11 November, 2012@10:03 am
In the midst of Disney buying Lucasfilm, we witness yet another corporate mega-merger; a scenario all to familiar to Public Enemy. A group that started on rap’s pioneering indie label, Def Jam, Chuck and Flav slowly watched one record company be eaten by the next, reaching this point, where they all have more or less melded into one huge corporate entity, controlling all forms of movies, music, and media. This kind of explains why hip-hop sucks in 2012.
The Evil Empire Of Everything, P.E.’s “b-side” album to Most Of My Heroes Still Don’t Appear On No Stamp, released earlier this year, touches upon this phenomenon in the most interesting way possible; from the perspective of someone that has weathered 25 years of a transforming art. Consider this, when P.E. stepped on the scene, they used rap music to help address problems in the community; now rap music is the problem. Hence, The Evil Empire of Everything.
While Chuck refers to this record as the sequel to Most Of My Heroes…, it’s not a collection of unused tracks from those sessions, and in fact outshines it’s predecessor in many spaces. Throwing back largely to the Fear of A Black Planet and Apocalypse ’91 sounds, clearly P.E. is back on track, and giving their fans exactly what they expect, even if it’s twenty-years after the fact. Longtime producer Gary G-Wiz once again produces a handful of tracks, with some of the album’s best moments. “Don’t Give Up The Fight”, an obvious homage to Bob Marley’s “Get Up Stand Up”, as well as their own “Party For Your Right To Fight”, which is executed naturally thanks to Flav and Ziggy Marley’s shared hook. The same can be said for “Riotstarted” – an updated rendition of “Rightstarter” – now kicked up a notch with added flair from Tom Morello and Henry Rollins. These collaborations with like-minded individuals aren’t forced, and in fact are long overdue.
Tapping into the history of P.E. helps give a nostalgic feeling to The Evil Empire Of Everything, yet one with social relevance to today’s issues. “Beyond Treyvon”, for instance, is classic P.E., as Professor Griff bookends the track with Chuck D, and the new generation of emcees, NME Sun (literally the sons of Public Enemy) play the role of young, hoodie-wearing Treyvons. Later on “Icebreaker”, Chuck and company touch upon “border protection”, as True Mathematics dons the role of walkie-talking rapping Sgt. Hawkes, as heard on “Get The Fuck Outta Dodge”, many moons ago. Also notable here is the two part Davy DMX pair “1 Peace” and “2 Respect”, the latter which examines just what exactly happened to hip-hop music.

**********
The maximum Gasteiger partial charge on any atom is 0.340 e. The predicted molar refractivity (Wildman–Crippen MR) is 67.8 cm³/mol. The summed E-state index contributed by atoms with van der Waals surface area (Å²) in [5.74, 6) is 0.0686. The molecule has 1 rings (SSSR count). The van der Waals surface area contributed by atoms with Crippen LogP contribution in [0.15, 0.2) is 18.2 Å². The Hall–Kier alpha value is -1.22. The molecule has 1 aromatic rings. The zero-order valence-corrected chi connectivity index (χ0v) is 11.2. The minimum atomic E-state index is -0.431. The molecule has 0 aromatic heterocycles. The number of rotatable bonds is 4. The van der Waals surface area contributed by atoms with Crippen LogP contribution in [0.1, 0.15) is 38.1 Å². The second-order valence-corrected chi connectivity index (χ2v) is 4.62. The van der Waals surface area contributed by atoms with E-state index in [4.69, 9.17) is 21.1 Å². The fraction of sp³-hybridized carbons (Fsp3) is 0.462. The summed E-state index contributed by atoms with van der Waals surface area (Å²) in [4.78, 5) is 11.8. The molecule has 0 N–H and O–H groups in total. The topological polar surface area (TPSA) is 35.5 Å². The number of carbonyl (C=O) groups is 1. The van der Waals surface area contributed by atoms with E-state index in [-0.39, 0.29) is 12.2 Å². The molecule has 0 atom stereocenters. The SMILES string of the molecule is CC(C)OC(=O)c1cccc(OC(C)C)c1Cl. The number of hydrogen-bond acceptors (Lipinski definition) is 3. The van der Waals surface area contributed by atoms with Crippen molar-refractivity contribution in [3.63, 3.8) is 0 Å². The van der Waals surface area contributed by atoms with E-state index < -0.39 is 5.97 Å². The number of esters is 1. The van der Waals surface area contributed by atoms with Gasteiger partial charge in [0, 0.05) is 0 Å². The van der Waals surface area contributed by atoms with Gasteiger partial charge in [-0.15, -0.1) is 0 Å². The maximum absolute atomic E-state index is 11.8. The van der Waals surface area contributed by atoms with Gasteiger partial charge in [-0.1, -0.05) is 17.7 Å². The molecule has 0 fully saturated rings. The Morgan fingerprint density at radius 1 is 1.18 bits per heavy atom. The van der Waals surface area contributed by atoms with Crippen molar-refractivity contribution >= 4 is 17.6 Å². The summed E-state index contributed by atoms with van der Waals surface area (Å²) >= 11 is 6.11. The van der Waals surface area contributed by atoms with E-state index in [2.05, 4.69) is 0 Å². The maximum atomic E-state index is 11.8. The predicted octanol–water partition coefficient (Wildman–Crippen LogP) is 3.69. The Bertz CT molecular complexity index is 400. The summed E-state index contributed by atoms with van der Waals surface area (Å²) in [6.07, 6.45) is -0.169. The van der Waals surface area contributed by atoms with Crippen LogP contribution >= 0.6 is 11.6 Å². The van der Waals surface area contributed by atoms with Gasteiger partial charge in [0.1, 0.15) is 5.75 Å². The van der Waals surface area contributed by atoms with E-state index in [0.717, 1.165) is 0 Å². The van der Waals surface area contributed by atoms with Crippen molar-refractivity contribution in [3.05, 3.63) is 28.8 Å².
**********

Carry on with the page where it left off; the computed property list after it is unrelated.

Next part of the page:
While the album does have a few tracks that don’t fit in with the rest, this is the most solid P.E. album in years. “…Everything”, for instance, pays homage to the sounds of Otis Redding and Sam Cooke, as Chuck D laments he has it all, despite not having the requisite rapper checklist of material things. This track is thoughtful, and well done, but it’s softer tone has a strange place among the record’s noisier selections. The same can be said for the Flavor Flav club attempt, “31 Flavors”, but again, what P.E. album would be complete with out a solo offering from Flav, for better or for worse?
While this album comes off stronger than Most Of My Heroes Still Don’t Appear On No Stamp, the old adage of the double LP rings true: these two albums could have been a stronger release if paired down into one “disc”. Nevertheless, Public Enemy has not been this sharp in years, and in a time when the large conglomerates attempt to control what we consume, how we think, and what we listen to, P.E. is needed now more than ever. And we’ll put that on everything.
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